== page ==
I see that the Guardian's resident cartoonist Steve Bell (famed for sparkling, thought-provoking wit such as "Scotland should go f*** itself") has paid tribute to Nicola Sturgeon becoming this country's first female political leader by suggesting that her supposed belief in both nationalism and socialism makes her a Nazi. Well, what a truly original "joke", Steve, and please rest assured that we haven't already heard it seventeen billion times before from the London commentariat. Tell you what, if you want to continue with this groundbreaking humour, I've got a brand spanking new Knock-Knock joke that you could use in your next cartoon - it features the words "doctor" and "who", and the punchline is hilarious.
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I haven't been watching FMQs on a regular basis for quite a few years now, but for obvious reasons I was keen to see yesterday's edition. I can honestly say that what took me by surprise about it was just how dreadful Jackie Baillie was. She comes across as such a confident speaker, and yet the content of what she was saying was, at times, utter gibberish. She started by asking Alex Salmond to describe himself in one word, and laughed along with his very witty reply ("No"), but it then became excruciatingly clear that she had scripted her rambling follow-up question on the basis of an incorrect assumption of what his answer would be, and had just ploughed ahead regardless -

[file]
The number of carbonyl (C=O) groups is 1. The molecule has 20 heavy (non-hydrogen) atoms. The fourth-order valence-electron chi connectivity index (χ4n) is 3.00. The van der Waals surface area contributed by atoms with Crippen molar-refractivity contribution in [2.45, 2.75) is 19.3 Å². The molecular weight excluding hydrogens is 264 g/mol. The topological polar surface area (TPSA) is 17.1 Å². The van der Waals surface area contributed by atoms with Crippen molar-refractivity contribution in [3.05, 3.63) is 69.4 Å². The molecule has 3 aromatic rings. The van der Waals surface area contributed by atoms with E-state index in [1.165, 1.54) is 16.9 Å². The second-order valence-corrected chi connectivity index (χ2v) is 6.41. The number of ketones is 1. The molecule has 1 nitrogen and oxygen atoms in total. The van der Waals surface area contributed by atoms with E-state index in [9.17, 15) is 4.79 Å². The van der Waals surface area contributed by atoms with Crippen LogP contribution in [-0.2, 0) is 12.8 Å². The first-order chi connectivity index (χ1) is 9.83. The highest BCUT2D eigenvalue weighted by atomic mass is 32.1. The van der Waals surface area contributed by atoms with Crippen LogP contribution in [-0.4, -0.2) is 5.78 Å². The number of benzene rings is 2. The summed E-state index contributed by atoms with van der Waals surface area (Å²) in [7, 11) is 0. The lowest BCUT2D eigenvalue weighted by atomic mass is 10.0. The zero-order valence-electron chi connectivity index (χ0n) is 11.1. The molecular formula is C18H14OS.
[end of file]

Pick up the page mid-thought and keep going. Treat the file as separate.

"I asked for one word but actually I got a whole dictionary full."
Er, no, you didn't. You anticipated that he would describe himself in more than one word - but he didn't. He just said "No".
"But, you know, it's interesting that he didn't use the word 'proud'."
Well, that might have been interesting if he'd used any words at all to describe himself, but he didn't.
Now, there's nothing wrong with taking a punt on what the First Minister might say, and having a prepared question up your sleeve if you guess correctly, but surely you've got to have (to coin a phrase) a Plan B just in case the wheeze doesn't work out? I can't help feeling that Baillie would have stuck to her script even if Salmond had indeed used the word "proud", leaving the Labour MSPs behind her with fixed grins and pretending not to cringe.
In one sense this doesn't matter, because she's only in the role on a caretaker basis. But I just hope for Labour's sake that Kezia Dugdale or Neil Findlay (presumably it'll be one of them) is a bit more agile when facing Nicola Sturgeon over the next eighteen months.